- allowed students to consider a diverse range of careers (not necessarily traditional)
- enabled active participation
- did not re-emphasise negative stereotypes regarding scientists, engineers etc.
- helped inform choice in academic options
- To evaluate the event’s effectiveness with regards to its aims
Learning objectives for the organising students included:
- developing an understanding of and skills in event management;
- problem solving, negotiation, team-work, and communication;
and for the event participants:
- deepening understanding of STEM career opportunities;
- positive attitudes towards personal abilities;
- being inspired.
Project Development and Outcomes
Twenty-one Year 9 pupils from Our Lady & St Bede’s and Grangefield Schools attended weekly sessions for four months. Over this period they developed skills in event management, knowledge of careers, and meeting and interviewing potential workshop providers. On 4th May 2011, they ran Boom11. Nearly 400 young people (Year 9-Year 12) attended participating in a selection of twelve interactive sessions including astronomy (Durham University), the ultimate science lesson (Engage Project), science cooking (Chapters Hotel), and investigating second life (Teesside University). Some activities engaged members of the public in Stockton’s main street. Teachers and parents attended a showcase event in the evening.
In Derwentside, eight Sixth Form pupils from St Bede’s School in Lanchester undertook preliminary development of the project, which seven Key Stage 4 pupils from Tanfield School took over in an intensive week of preparation, some even dedicating time over their Christmas holidays. All eight Derwentside schools attended their two-day event including two SEN schools. Over 650 Year 9 pupils participated in a selection of 32 interactive workshops provided by 27 different organizations including the NHS, P&G, and the Centre for Life. A wide range of topics were covered, from space art to mechanical engineering and health to invention.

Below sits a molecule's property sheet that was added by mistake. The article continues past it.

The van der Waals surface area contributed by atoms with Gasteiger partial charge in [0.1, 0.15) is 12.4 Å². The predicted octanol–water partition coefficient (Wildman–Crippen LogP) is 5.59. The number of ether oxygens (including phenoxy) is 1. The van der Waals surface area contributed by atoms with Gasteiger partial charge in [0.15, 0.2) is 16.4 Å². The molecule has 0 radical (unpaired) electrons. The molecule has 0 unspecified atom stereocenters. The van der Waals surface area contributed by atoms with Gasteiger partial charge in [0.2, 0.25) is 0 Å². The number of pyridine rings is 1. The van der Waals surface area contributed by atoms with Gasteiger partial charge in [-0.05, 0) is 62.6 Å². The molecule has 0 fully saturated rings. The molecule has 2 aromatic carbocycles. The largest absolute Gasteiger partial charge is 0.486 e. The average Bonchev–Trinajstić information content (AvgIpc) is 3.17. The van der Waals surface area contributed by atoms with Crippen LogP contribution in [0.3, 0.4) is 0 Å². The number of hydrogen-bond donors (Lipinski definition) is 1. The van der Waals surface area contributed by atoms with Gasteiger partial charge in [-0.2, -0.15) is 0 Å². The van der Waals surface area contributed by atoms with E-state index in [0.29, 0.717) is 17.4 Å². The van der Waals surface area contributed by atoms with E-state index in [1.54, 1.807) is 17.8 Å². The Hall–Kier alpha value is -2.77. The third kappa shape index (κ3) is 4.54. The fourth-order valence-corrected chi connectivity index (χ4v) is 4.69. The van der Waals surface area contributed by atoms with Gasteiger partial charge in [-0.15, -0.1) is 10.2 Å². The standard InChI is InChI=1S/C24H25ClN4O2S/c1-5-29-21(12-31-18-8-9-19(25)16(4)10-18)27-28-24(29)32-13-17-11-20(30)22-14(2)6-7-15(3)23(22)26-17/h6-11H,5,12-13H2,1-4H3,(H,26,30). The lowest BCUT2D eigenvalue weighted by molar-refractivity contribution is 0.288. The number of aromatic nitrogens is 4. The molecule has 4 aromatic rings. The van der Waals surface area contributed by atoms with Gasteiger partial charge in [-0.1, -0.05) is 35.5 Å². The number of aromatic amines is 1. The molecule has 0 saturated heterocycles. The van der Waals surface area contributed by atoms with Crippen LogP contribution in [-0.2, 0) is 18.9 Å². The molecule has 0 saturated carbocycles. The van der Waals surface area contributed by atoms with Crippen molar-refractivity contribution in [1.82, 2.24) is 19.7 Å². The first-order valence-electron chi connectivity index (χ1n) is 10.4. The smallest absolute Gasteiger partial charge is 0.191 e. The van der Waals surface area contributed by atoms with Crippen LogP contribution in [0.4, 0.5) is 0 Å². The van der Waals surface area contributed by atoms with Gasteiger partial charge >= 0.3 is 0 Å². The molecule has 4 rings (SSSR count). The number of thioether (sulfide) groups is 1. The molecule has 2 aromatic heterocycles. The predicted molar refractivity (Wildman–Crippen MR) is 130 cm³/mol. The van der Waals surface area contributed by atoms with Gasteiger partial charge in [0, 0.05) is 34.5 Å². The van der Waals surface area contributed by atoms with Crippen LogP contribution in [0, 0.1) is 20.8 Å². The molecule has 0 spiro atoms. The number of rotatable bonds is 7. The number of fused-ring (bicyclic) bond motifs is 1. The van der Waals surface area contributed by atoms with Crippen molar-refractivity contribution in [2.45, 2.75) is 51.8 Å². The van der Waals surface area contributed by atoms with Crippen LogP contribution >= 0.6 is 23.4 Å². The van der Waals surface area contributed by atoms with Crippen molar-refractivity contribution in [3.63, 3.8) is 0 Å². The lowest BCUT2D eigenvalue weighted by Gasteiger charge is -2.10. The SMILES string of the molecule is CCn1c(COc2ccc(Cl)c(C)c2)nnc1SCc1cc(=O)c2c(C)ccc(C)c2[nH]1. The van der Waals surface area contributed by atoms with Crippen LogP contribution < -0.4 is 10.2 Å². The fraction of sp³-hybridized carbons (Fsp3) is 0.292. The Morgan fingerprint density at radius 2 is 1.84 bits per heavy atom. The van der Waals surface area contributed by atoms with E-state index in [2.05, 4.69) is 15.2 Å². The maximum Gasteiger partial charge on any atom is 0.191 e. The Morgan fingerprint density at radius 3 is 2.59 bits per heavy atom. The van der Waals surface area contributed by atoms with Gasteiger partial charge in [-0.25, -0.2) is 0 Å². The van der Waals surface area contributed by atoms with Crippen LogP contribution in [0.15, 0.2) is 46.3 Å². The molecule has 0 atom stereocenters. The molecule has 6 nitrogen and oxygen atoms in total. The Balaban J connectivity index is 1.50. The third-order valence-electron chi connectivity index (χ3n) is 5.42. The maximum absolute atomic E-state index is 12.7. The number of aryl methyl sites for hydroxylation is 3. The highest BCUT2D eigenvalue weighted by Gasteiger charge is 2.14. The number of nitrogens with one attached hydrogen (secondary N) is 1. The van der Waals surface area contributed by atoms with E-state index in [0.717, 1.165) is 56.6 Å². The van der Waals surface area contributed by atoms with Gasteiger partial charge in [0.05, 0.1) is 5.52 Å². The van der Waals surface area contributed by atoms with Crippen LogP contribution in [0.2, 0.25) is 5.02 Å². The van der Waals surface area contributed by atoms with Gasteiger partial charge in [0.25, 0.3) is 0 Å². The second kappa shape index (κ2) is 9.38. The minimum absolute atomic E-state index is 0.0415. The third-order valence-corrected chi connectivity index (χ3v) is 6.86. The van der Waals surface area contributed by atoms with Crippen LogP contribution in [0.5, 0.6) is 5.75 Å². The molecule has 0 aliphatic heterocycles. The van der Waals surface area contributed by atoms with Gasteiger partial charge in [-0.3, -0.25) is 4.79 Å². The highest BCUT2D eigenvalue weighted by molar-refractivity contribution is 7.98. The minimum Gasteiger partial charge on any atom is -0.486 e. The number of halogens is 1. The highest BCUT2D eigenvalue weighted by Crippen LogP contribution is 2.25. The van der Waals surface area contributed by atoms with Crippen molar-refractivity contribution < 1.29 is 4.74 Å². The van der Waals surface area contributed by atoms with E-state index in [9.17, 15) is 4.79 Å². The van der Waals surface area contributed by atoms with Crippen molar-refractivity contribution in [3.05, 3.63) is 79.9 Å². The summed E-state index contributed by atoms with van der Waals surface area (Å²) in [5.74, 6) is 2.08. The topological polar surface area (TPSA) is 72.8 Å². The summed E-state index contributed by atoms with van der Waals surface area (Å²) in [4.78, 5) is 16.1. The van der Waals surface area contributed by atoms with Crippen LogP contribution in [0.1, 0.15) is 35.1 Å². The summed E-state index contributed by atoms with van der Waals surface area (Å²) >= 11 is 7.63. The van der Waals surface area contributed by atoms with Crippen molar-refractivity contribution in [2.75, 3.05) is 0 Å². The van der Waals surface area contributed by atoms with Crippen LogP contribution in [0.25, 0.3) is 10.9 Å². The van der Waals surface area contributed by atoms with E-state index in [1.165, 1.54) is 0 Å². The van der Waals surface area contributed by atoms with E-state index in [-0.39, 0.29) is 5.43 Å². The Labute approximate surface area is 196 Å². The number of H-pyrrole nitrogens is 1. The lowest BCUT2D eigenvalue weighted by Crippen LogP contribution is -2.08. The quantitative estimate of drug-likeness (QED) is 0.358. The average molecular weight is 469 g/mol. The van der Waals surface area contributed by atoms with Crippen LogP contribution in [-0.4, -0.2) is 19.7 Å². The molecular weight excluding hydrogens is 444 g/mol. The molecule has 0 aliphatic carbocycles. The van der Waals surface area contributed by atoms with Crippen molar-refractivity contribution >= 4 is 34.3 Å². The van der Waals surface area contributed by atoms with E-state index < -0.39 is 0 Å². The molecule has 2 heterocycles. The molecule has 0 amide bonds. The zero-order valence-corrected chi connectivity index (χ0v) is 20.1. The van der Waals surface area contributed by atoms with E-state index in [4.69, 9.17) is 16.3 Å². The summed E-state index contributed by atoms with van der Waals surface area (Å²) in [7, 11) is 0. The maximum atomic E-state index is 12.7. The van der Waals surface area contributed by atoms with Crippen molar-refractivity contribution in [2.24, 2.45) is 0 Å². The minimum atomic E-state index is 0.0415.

Impact and Sustainability
Formal and informal evaluation was performed including interviews and graffiti walls. Students commented on the range of activities they had participated in with incredibly positive comments about the events and STEM, for example, “It was awesome” and “I heart science.” The skills development and growing confidence of the organizing students was highlighted. Teacher feedback was positive with many requests for the project to be repeated with their students, and one year on, students still recall activities. Particularly in Derwentside, the impact on the schools has been noticeable, and we have forged links with schools that previously would not engage with university-related activities. Many of the trainers, teachers, practitioners and event support staff volunteered their time and, having enjoyed the experience, many have expressed interest in participating in future projects. This continued support is maintained through updates and in-kind support, and is crucial to the sustainability of the programme. Our learning and skills through Full on futures is informing other projects and staff/teacher training. Building upon the successes, two current Full on futures are running, one with a group of young people who are not in education, employment or training, whilst interest and enthusiasm for future projects grows.